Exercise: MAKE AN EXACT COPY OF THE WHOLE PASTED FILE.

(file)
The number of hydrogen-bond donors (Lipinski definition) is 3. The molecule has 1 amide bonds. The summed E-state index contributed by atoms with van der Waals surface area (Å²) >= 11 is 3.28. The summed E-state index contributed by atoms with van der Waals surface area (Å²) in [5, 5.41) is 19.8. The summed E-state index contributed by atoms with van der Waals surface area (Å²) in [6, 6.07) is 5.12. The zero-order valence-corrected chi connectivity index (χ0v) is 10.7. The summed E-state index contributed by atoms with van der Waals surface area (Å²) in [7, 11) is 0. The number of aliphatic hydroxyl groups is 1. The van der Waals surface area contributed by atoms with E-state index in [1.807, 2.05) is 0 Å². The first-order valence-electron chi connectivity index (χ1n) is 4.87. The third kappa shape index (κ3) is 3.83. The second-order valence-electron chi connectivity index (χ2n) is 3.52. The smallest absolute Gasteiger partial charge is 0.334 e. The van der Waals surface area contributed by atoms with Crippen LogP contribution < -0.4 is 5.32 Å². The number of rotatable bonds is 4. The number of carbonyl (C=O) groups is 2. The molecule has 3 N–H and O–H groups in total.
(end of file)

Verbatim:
The number of hydrogen-bond donors (Lipinski definition) is 3. The molecule has 1 amide bonds. The summed E-state index contributed by atoms with van der Waals surface area (Å²) >= 11 is 3.28. The summed E-state index contributed by atoms with van der Waals surface area (Å²) in [5, 5.41) is 19.8. The summed E-state index contributed by atoms with van der Waals surface area (Å²) in [6, 6.07) is 5.12. The zero-order valence-corrected chi connectivity index (χ0v) is 10.7. The summed E-state index contributed by atoms with van der Waals surface area (Å²) in [7, 11) is 0. The number of aliphatic hydroxyl groups is 1. The van der Waals surface area contributed by atoms with E-state index in [1.807, 2.05) is 0 Å². The first-order valence-electron chi connectivity index (χ1n) is 4.87. The third kappa shape index (κ3) is 3.83. The second-order valence-electron chi connectivity index (χ2n) is 3.52. The smallest absolute Gasteiger partial charge is 0.334 e. The van der Waals surface area contributed by atoms with Crippen LogP contribution < -0.4 is 5.32 Å². The number of rotatable bonds is 4. The number of carbonyl (C=O) groups is 2. The molecule has 3 N–H and O–H groups in total.